Gettysburg Civilians Reflect On The Gettysburg Address

What did the Gettysburg civilians actually think of Lincoln’s Gettysburg Address? How did they feel about the president coming to their town?

This blog post answers those questions by letting the spectators of the historic day “speak for themselves.” This post is a companion piece to last week’s article The Day of the Gettysburg Address.

And now, without further commentary, here are some primary source accounts from Gettysburg folks, recalling the famous event.

Abraham Lincoln, photograph taken in the spring of 1863

Abraham Lincoln, photograph taken in the spring of 1863

The President Is Coming!

“The fact that the President …was coming to town was quite sufficient to create the liveliest interest.” ~Henry Holloway

“We all wanted to see him, and my strongest wish was to shake hands with him.” ~Albertus McCreary

“Never in my life will I have the same opportunity of seeing so many of the great men of the nation again…” ~Josephine F. Roedel

November 19, 1863

“I saw Mr. Lincoln as he was about to start down the steps to the sidewalk. I was surprised and I might say awed by his great height, his black hair and beard, his dark complexion, his head covered with a tall silk hat. I thought he was the tallest man I had ever seen… On reaching the landing at the foot of the steps I had the honor, along with others, of shaking his hand.” ~W.C. Storrick

“I squeezed my way through the mass of people until I was about ten feet from the platform on which, of course, sat Mr. Lincoln…” ~Albertus McCreary

“I waited for Mr. Everett to get through his speech with what patience I could. It was long, I remember, but what he said made no lodgment in my mind; I was only waiting to hear Mr. Lincoln…” ~Albertus McCreary

“The suddenness with which he [Lincoln] closed [the speech] was almost startling. The end came when every ear was strained to catch each word.” ~Henry E. Jacobs

“As Mr. Lincoln came down the [platform] steps I looked up into his face. He held out his hand and said, ‘Hello, young lady, who are you?’ I took his hand and said, ‘I’m Mary Elizabeth.’ It was the greatest moment of my life.” ~Mary Elizabeth Montfort

A scene from Gettysburg on November 19, 1863

A scene from Gettysburg on November 19, 1863

“To many of the listeners, the President’s few words were a temporary disappoint. They were not able on the instant to grasp their sublimity.” ~J. Howard Wert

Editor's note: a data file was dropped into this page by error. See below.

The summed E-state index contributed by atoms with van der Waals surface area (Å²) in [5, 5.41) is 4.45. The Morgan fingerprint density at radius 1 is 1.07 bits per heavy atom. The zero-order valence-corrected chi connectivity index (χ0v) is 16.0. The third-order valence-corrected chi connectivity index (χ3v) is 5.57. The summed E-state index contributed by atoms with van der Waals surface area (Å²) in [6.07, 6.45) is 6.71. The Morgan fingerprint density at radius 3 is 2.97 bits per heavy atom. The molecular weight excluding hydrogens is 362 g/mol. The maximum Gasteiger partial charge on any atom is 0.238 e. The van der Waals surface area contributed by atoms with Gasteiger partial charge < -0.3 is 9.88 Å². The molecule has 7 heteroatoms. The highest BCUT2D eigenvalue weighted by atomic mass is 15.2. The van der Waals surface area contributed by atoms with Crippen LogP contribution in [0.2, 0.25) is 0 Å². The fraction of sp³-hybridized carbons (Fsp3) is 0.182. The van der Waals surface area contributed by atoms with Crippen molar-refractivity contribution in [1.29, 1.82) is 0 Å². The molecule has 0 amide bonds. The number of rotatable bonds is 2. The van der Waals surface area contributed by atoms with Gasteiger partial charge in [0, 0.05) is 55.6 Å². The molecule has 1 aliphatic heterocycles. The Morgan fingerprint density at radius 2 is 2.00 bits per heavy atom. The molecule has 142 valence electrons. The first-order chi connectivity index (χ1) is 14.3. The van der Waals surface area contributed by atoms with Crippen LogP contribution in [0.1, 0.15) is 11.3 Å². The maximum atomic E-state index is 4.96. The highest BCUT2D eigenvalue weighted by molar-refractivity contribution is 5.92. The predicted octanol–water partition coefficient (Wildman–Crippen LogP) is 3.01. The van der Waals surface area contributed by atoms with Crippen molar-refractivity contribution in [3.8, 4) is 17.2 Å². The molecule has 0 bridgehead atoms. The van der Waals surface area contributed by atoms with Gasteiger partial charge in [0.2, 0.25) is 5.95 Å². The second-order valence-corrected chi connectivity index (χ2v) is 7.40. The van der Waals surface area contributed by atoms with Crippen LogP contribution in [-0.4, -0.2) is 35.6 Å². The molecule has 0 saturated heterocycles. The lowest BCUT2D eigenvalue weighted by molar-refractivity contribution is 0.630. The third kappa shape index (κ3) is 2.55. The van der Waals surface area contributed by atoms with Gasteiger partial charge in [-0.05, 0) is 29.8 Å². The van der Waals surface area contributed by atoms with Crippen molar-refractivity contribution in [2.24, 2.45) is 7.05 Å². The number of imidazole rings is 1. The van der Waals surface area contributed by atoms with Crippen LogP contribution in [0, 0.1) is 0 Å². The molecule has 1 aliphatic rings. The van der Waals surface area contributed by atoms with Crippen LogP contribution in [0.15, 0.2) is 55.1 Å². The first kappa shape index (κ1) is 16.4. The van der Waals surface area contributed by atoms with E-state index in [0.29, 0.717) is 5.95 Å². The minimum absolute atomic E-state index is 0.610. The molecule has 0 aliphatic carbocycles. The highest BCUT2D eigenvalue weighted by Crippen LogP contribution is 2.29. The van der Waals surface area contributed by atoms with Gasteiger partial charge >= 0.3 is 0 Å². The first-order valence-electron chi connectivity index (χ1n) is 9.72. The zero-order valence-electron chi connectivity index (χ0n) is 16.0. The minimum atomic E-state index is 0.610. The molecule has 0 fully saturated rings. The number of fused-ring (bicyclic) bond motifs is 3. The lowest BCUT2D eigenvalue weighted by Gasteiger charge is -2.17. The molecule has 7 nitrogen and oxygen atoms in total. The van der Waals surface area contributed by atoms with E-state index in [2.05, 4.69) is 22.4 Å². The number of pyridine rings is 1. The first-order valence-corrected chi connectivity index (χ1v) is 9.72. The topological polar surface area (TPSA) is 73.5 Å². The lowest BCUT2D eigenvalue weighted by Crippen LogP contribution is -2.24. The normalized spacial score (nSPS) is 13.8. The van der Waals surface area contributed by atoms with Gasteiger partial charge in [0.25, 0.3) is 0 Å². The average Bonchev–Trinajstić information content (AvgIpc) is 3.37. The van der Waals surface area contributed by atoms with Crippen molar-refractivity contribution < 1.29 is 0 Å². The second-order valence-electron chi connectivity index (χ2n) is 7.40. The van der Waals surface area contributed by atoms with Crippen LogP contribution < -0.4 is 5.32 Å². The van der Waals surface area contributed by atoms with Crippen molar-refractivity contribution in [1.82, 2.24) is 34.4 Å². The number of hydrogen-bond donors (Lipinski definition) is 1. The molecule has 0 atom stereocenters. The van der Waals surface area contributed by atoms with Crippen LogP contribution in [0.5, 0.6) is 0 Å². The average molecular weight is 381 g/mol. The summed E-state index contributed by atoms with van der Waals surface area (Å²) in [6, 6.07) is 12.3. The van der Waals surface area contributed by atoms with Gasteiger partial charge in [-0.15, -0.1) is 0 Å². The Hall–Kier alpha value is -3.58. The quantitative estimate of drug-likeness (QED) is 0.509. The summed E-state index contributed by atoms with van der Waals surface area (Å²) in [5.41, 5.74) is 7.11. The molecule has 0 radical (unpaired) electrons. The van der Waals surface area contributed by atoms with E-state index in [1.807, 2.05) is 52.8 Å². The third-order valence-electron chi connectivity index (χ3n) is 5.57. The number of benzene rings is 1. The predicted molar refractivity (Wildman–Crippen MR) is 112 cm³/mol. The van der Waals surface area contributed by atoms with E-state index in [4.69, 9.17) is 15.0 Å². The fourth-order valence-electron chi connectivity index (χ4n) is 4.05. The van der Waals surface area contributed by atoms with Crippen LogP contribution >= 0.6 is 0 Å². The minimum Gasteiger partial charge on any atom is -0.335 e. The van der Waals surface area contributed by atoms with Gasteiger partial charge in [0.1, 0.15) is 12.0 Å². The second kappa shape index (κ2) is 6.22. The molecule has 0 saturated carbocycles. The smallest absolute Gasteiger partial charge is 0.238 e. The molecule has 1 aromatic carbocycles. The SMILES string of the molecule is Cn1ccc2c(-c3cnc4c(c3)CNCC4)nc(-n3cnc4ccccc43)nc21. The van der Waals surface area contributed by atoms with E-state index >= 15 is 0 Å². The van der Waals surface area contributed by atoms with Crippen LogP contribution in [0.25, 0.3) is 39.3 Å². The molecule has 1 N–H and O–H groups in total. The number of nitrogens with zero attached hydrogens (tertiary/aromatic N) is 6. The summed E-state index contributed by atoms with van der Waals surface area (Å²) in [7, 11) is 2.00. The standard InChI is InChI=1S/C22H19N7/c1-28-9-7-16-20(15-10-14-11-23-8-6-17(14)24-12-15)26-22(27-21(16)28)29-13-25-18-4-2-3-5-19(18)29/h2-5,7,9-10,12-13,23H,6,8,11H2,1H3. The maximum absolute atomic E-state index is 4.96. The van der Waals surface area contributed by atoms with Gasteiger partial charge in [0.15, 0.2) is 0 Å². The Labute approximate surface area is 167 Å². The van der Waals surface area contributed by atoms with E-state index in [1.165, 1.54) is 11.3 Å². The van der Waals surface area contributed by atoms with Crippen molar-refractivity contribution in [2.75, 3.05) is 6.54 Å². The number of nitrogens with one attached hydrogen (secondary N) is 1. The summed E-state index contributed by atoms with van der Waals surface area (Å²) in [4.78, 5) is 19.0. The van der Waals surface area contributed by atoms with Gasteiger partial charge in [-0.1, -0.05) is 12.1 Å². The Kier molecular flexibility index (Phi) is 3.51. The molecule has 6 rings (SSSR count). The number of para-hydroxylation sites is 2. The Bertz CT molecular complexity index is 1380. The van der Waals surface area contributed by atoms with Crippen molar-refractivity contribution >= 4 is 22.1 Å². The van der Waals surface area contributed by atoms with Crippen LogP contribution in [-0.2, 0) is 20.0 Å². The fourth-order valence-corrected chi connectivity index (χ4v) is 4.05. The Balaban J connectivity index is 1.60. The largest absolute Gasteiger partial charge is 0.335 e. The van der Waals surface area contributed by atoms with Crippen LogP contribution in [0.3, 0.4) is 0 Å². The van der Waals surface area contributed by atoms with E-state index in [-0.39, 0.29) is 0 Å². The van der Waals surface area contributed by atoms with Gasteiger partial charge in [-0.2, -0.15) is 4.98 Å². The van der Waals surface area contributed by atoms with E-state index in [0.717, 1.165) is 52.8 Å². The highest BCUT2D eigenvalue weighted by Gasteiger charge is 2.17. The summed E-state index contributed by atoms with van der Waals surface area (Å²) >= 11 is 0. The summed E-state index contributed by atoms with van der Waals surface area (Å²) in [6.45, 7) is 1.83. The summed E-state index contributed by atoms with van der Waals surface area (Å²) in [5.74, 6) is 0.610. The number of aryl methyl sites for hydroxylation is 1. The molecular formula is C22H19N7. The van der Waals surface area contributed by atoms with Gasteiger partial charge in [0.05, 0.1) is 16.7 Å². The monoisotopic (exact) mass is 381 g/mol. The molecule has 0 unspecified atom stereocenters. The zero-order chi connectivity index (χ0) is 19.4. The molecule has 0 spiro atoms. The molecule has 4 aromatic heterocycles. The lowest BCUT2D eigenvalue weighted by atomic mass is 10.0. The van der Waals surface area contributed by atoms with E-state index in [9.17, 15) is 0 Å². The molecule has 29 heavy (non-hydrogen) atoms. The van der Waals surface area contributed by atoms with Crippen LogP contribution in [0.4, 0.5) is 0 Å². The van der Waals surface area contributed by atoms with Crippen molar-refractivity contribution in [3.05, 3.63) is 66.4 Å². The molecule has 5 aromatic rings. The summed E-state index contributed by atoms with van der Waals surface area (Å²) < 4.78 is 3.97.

“What the crowd thought…I do not know, but I do know what I thought. On coming away I said to a [college] classmate, ‘Well, Mr. Lincoln’s speech was simple, appropriate, and right to the point, but I don’t think there was anything remarkable about it.’ That was the opinion of a wise sophomore.” ~Philip M. Burke

“The great day is over and I am so glad I have been here. Everything passed off very pleasantly and scarcely one drunken man was to be seen. Such homage I never saw or imagined could be shown to any one person as the people bestow upon Lincoln. The very mention of his name brings forth shouts of applause. No doubt he will be the next President, even his enemies acknowledge him to be an honest man.” ~Josephine F. Roedel

Criticism & Praise

“We pass over the silly remarks of the President; for the credit of the nation we are willing that the veil of oblivion shall be dropped over them and that they shall no more be repeated or thought of.” ~A Harrisburg Pennsylvania Newspaper

“The dedicatory remarks of President Lincon will live among the annals of man.” ~Chicago Tribune

“The little speech was not much spoken of at the time, but as the days and months passed by its merits became more in evidence.” ~Michael Colver

“Indeed, so great was that speech that no one at the time comprehended it fully.” ~Henry C. Holloway

Conclusion

The Gettysburg citizens were excited about Lincoln’s visit to Gettysburg, and many – especially children – were anxious to meet the president. However, it should be noted that there was definitely a mixed reaction to Lincoln’s speech; that address would gain fame in later years, but was not necessary recognized as “breathtaking” on November 19, 1863.

Your Historian,

Miss Sarah

P.S. Do you have a favorite memory of hearing the Gettysburg Address used in a modern ceremony or presented by a living historian/famous person?

About Sarah Kay Bierle

I’m Sarah Kay Bierle, historian, living history enthusiast, and historical fiction writer. When sharing history, I try to keep the facts interesting and understandable. History is about real people, real actions, real effects and it should inspire us today.
This entry was posted in American Civil War, Blue Gray & Crimson, Gettysburg and tagged , , . Bookmark the permalink.

One Response to Gettysburg Civilians Reflect On The Gettysburg Address

  1. Pingback: Good-bye, Gettysburg (I’ll Miss You) | Gazette665

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